Boks may need seven-week build-up before springing into combat

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Boks may need seven-week build-up before springing into combat

If SA make it to New Zealand, the team will probably have to be bolstered to lessen individual workloads

Sports reporter
Springbok head coach Jacques Nienaber is following developments in New Zealand closely.
eye on the ball Springbok head coach Jacques Nienaber is following developments in New Zealand closely.
Image: Johan Rynners/Gallo Images

There is a reason professional rugby players have extended preseason training routines before they go into combat — the high attrition rate.

The rate is clear in New Zealand’s Super Rugby Aotearoa, with all five franchises afflicted by crippling injuries‚ with some hit harder than others.

Their orthopaedic upheaval has been monitored with more than a passing interest by the Springbok brains’ trust, which is hoping to get its players properly up to speed should they get the green light to play in the Rugby Championship‚ which is tentatively scheduled to start in October.

They are champing at the bit to get back to full training‚ but lockdown restrictions have kept them separated.

The Kiwis had a five-week return-to-play protocol before their players were unleashed on each other‚ but SA’s players will probably require a seven-week build-up period before seeing combat.

The most number of injuries occur when you have two or three really high-intensity matches.
Former Springbok conditioning coach Derik Coetzee

It is hoped they will get to play in the eight-team Currie Cup, with Springbok coach Jacques Nienaber already intimating the players will need nothing short of six matches to get up to speed.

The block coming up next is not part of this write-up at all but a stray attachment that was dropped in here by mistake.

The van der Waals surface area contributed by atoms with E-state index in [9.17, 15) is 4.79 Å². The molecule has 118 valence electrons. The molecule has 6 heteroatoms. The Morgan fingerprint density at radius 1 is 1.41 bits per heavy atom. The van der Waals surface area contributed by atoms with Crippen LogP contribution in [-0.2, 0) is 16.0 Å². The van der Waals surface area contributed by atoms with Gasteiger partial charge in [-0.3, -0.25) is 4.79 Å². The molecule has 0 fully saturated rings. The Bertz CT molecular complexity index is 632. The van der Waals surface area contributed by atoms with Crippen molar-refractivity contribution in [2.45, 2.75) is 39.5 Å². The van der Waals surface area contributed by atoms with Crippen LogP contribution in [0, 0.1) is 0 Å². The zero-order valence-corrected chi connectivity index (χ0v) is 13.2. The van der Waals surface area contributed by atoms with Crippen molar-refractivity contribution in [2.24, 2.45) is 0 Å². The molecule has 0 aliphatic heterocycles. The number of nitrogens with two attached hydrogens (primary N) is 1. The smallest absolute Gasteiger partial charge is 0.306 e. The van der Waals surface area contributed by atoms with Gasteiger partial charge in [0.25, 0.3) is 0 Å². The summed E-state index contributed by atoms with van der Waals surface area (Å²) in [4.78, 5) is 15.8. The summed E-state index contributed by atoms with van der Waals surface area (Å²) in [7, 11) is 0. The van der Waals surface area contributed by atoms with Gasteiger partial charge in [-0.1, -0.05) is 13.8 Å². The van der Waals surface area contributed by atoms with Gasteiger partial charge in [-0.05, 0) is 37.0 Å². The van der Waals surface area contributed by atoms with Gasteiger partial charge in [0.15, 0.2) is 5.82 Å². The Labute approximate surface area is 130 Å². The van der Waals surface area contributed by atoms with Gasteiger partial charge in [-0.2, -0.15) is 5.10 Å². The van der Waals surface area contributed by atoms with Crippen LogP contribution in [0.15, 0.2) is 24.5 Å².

Even if they get that under the belt‚ the condensed six-week Rugby Championship will be taxing on the body.

Should they make it to New Zealand later this year, the Boks will probably have to take an enlarged group of players in a bid to lessen the individual workload. There will be other logistical considerations, too, such as avoiding quarantine should the playing squad need replenishing.

But playing highly demanding back-to-back fixtures on consecutive weekends is likely to take a physical and psychological toll.

“The most number of injuries occur when you have two or three really high-intensity matches‚” warned former Springbok conditioning coach professor Derik Coetzee recently.

“This is why your recovery period is critically important.

The challenge is now to avoid doing too much, as it can increase your risk of injury.
Former Springbok conditioning coach Derik Coetzee

“The challenge is now to avoid doing too much, as it can increase your risk of injury,” he said, adding that management of the players’ workload will have to be superb.

“There is a fine balance that needs to be achieved between their practice load and their match load‚” said Coetzee, who is now the head of department at the faculty of health sciences at the University of the Free State.

Of course, the first hurdle the players have to negotiate is getting ready for the Currie Cup, which, it is hoped, will start in the last week of August or first week in September.

Players got the green light to resume non-contact training on July 20, but any meaningful preparation will only start once they are allowed to run into each other.

Meanwhile‚ the clock is ticking.